In a statement, the Metropolitan police confirmed that officers attended to find one man with knife injuries after a call at 13:06 yesterday.

“The Met’s specialist firearms officers attended within six minutes to find a man, aged in his 60s, suffering with knife injuries.

“London Ambulance Service attended the address and took the victim to a central London hospital. The injured man's family has been notified.

The force confirmed the stabbing happened inside the building.

“Officers quickly detained a 29-year-old man near the scene at Smith Square who was arrested on suspicion of grievous bodily harm and possession of CS spray. He was taken to a central London police station where he remains in custody," the statement said.

"At this early stage of the investigation, the incident is not being treated as terrorism-related, although officers are still keeping an open mind with regards any possible motive. Enquiries remain ongoing to establish the full circumstances of the incident.”

A Home Office spokesperson said yesterday: "The Metropolitan Police is investigating a knife attack which took place outside the Home Office this afternoon. The victim is receiving medical care.

"This is a deeply concerning incident and our thoughts are with him and his family.

“As this is an ongoing investigation, it would be inappropriate to comment further.”

A London Ambulance spokesperson said its crews responded to the Marsham Street. “We treated a man at the scene and took him to a major trauma centre.”

Home secretary Priti Patel said on Twitter her thoughts were with the victim after what she called a “horrific unprovoked knife attack on Marsham Street”.

All my thoughts are with the victim and their family following horrific unprovoked knife attack on Marsham Street.

— Priti Patel MP (@patel4witham) August 15, 2019 Tags Justice and Public Safety Categories Public order, justice and rights About the author

Richard Johnstone is CSW's deputy and online editor and tweets as @CSW_DepEd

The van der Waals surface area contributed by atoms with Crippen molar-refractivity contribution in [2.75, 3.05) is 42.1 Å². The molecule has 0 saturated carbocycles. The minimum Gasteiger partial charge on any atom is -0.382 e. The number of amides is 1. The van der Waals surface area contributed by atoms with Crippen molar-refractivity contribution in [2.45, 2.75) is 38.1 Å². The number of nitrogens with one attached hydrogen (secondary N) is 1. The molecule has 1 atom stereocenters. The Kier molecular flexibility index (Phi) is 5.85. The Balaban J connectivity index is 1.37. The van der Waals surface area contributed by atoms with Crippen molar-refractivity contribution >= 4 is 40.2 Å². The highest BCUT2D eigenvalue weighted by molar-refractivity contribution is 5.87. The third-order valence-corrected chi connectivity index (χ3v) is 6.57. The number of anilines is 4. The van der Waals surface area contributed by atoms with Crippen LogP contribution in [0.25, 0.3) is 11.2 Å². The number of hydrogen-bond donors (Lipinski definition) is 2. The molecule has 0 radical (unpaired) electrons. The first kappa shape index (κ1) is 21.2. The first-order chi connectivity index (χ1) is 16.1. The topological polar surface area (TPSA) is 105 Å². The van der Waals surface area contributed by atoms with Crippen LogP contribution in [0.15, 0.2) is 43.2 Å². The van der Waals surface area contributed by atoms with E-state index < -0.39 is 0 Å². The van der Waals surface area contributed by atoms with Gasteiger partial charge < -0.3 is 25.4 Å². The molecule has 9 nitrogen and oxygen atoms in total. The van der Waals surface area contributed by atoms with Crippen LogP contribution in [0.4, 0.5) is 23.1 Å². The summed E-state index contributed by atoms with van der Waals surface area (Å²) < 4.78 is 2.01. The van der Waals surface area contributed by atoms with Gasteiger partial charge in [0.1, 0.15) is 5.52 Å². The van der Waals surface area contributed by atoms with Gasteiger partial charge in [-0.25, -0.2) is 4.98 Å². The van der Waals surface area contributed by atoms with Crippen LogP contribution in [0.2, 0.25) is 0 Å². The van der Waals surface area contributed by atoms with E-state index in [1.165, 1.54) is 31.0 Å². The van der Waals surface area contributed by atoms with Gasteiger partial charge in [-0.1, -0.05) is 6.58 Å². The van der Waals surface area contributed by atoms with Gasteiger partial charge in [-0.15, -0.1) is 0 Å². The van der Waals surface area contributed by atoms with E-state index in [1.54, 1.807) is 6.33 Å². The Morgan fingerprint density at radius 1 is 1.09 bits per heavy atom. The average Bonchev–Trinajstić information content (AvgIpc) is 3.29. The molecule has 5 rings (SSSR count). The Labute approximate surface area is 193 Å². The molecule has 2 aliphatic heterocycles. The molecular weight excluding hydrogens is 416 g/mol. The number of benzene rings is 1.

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Sedwill urges vigilance after attack on MHCLG civil servant

2 days 17 hours ago
News

Cabinet secretary says that there is ‘no evidence to suggest that the attack was anything other than an isolated incident’ at this stage

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Police outside the Home Office after the incident Photo: PA

Cabinet secretary Sir Mark Sedwill has urged civil servants to be vigilant after a Ministry of Housing, Communities and Local Government civil servant was stabbed in an attack outside the headquarters the department shares with the Home Office.

In a message sent to civil servants this morning, seen by CSW, the cab sec said that all of government was thinking of the victim of what he called “this unprovoked attack”.

“You will be relieved that his injuries are not life-threatening,” Sedwill, who is also head of the civil service, said.

He told officials that “at this stage, there is no evidence to suggest that the attack was anything other than in isolated incident”.

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“So, while I would reiterate the need for colleagues everywhere to be vigilant and to take reasonable precautions for their own security, you should not be alarmed.”

However, he called on staff to “look out for any signs of anxiety or distress that the incident might have caused a colleague” on the grounds that “it is normal to be unsettled by news of this kind and you should not hesitate to seek help if you think you might need it”.

“If they or you would find it helpful to talk to someone, please speak to your line manager about the staff support available in your department,” Sedwill said.

“And please remember that if you have any concerns about your department’s security or your personal safety, or if you spot any unusual behaviour, report it to your department's security team.”

MHCLG confirmed that the attacked man was one of its civil servants.

Communities secretary Robert Jenrick said: “I am deeply shocked by this horrific attack on a colleague. My thoughts, and those of all my staff, are with him and his family. We are ready to provide as much support as we can and we all wish him a speedy recovery.”

He said that the department would review security across the MHCLG estate. “All our staff must feel safe as they go about their important work,” he said.

“I would like to give my heartfelt thanks to the police, ambulance service and our staff for their swift response.”